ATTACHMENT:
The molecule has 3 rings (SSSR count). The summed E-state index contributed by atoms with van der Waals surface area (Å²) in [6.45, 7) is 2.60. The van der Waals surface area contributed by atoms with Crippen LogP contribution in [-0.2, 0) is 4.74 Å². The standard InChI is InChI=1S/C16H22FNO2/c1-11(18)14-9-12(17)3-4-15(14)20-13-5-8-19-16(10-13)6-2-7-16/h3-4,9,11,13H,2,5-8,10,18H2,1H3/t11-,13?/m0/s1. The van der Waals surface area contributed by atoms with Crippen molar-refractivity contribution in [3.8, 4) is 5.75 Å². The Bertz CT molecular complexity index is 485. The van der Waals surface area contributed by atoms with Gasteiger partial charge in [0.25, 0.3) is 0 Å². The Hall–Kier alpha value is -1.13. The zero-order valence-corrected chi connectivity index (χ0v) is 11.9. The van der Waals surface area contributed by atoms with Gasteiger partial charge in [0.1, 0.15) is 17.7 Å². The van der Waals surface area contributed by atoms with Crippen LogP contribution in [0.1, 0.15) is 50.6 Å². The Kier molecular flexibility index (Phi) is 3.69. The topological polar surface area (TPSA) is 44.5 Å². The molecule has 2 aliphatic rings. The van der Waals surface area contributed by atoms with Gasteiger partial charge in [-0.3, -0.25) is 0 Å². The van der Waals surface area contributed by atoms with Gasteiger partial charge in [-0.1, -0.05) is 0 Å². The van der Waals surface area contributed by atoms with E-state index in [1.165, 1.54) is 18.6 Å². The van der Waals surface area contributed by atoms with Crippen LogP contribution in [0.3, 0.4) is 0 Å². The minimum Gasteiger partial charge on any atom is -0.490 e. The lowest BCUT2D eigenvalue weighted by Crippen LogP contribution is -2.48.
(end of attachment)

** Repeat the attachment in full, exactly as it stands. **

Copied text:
The molecule has 3 rings (SSSR count). The summed E-state index contributed by atoms with van der Waals surface area (Å²) in [6.45, 7) is 2.60. The van der Waals surface area contributed by atoms with Crippen LogP contribution in [-0.2, 0) is 4.74 Å². The standard InChI is InChI=1S/C16H22FNO2/c1-11(18)14-9-12(17)3-4-15(14)20-13-5-8-19-16(10-13)6-2-7-16/h3-4,9,11,13H,2,5-8,10,18H2,1H3/t11-,13?/m0/s1. The van der Waals surface area contributed by atoms with Crippen molar-refractivity contribution in [3.8, 4) is 5.75 Å². The Bertz CT molecular complexity index is 485. The van der Waals surface area contributed by atoms with Gasteiger partial charge in [0.25, 0.3) is 0 Å². The Hall–Kier alpha value is -1.13. The zero-order valence-corrected chi connectivity index (χ0v) is 11.9. The van der Waals surface area contributed by atoms with Gasteiger partial charge in [0.1, 0.15) is 17.7 Å². The van der Waals surface area contributed by atoms with Crippen LogP contribution in [0.1, 0.15) is 50.6 Å². The Kier molecular flexibility index (Phi) is 3.69. The topological polar surface area (TPSA) is 44.5 Å². The molecule has 2 aliphatic rings. The van der Waals surface area contributed by atoms with Gasteiger partial charge in [-0.3, -0.25) is 0 Å². The van der Waals surface area contributed by atoms with Gasteiger partial charge in [-0.1, -0.05) is 0 Å². The van der Waals surface area contributed by atoms with E-state index in [1.165, 1.54) is 18.6 Å². The van der Waals surface area contributed by atoms with Crippen LogP contribution in [0.3, 0.4) is 0 Å². The minimum Gasteiger partial charge on any atom is -0.490 e. The lowest BCUT2D eigenvalue weighted by Crippen LogP contribution is -2.48.